Mixing Potassium Chlorate and a Gummy Bear equals a big exploding mess.
Andrew Walls, a science teacher from St. Albans School decided to mix potassium chlorate and a red gummy bear together to see what would happen.
Chemists know that potassium chlorate is strong oxidizer and when you add heat to the equation, it reacts in a violent manner.
Adding the Potassium Chlorate to a red gummy bear makes it react with the sugar and create a look of fireworks, or explosion. Watch the video below to see it for yourself.
Why does Potassium Chlorate react so violently with the gummy bear? Potassium chlorate is KClO3, and contains one potassium, one chlorine and three oxygen. It comes as a solid salt, but can be melted at a high temperature, which decomposes to potassium chloride (KCl) and oxygen gas (O2). A Gummi bear is full of sugar, a source of carbon and energy. Add it to Potassium Chlorate, The trifectar – fuel, oxygen and heat – the ingredients for fire. The reaction is huge, producing MORE heat which produces MORE oxygen which drives the gummi bear into complete annihilation, A Schooner of Science blog explains about their experiment.
Potassium Chlorate and Gummy Bear
Molten potassium chlorate is a strong oxidizing agent that reacts violently with sugar. Gummy bears have lots of sugar in them.
The exploding Gummy Bear video was uploaded in 2008, but has gone viral again and has over 2 million views. Some of the comments say they want to see someone make a car with this technology. As a matter of fact the two top comments say “Gummi Bear powered vehicles!” and “With my genius brain I will now use this knowledge to invent a car that run on gummy bears.”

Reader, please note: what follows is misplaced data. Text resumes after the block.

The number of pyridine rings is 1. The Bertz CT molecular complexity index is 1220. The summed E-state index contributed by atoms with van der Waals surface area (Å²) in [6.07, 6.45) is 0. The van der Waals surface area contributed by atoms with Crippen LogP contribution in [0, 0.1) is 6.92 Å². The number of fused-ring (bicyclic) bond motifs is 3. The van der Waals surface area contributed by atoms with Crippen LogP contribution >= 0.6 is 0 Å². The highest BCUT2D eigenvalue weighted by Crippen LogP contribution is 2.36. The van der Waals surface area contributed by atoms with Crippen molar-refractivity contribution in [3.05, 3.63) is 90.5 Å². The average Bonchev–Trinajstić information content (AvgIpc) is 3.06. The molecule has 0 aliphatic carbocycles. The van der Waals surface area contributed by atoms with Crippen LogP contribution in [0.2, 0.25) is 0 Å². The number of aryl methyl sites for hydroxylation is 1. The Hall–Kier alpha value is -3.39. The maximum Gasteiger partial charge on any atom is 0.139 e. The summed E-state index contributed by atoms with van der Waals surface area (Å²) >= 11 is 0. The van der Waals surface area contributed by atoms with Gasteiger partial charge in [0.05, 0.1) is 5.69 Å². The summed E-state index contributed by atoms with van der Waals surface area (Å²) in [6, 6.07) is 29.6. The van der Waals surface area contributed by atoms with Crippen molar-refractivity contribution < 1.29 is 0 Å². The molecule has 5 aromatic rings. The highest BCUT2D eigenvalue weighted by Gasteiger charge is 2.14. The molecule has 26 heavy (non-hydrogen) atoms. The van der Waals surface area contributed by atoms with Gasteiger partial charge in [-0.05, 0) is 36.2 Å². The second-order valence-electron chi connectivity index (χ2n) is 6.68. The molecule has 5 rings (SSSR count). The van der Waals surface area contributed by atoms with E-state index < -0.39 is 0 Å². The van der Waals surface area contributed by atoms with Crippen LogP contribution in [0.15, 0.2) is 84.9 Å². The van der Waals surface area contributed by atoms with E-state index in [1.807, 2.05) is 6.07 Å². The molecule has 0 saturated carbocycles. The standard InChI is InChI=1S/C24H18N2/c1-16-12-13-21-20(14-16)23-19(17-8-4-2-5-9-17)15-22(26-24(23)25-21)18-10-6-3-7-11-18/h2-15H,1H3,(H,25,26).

Someone also brings a good question of “Does this work with a green gummy bear?” With a response from another person saying, “I am pretty sure it work with every kind of gummy bear, as long as it has sugar.”
If you are in a science lab experimenting with Potassium Chlorate, please use extreme caution. Potassium chlorate should be handled with care. It reacts vigorously, and in some cases spontaneously ignites or explodes, when mixed with many combustible materials. It will burn vigorously in combination with virtually any combustible material, even those which are considered to be only slightly flammable normally (including ordinary dust and lint). Mixtures of potassium chlorate and a fuel can be ignited by contact with sulfuric acid and this reagent should be kept away from potassium chlorate, as stated by Wikipedia.
Want to know what happens when you mix a Giant gummy bear with Potassium Chloride? Watch the video below. It’s more violent than a regular gummy bear.
Big Gummy Bears vs Potassium Chloride
A behind the scenes look at our Big Gummy Bear versus a small bowl of molten potassium chloride. Lots of fire, smoke, damage, and broken glass!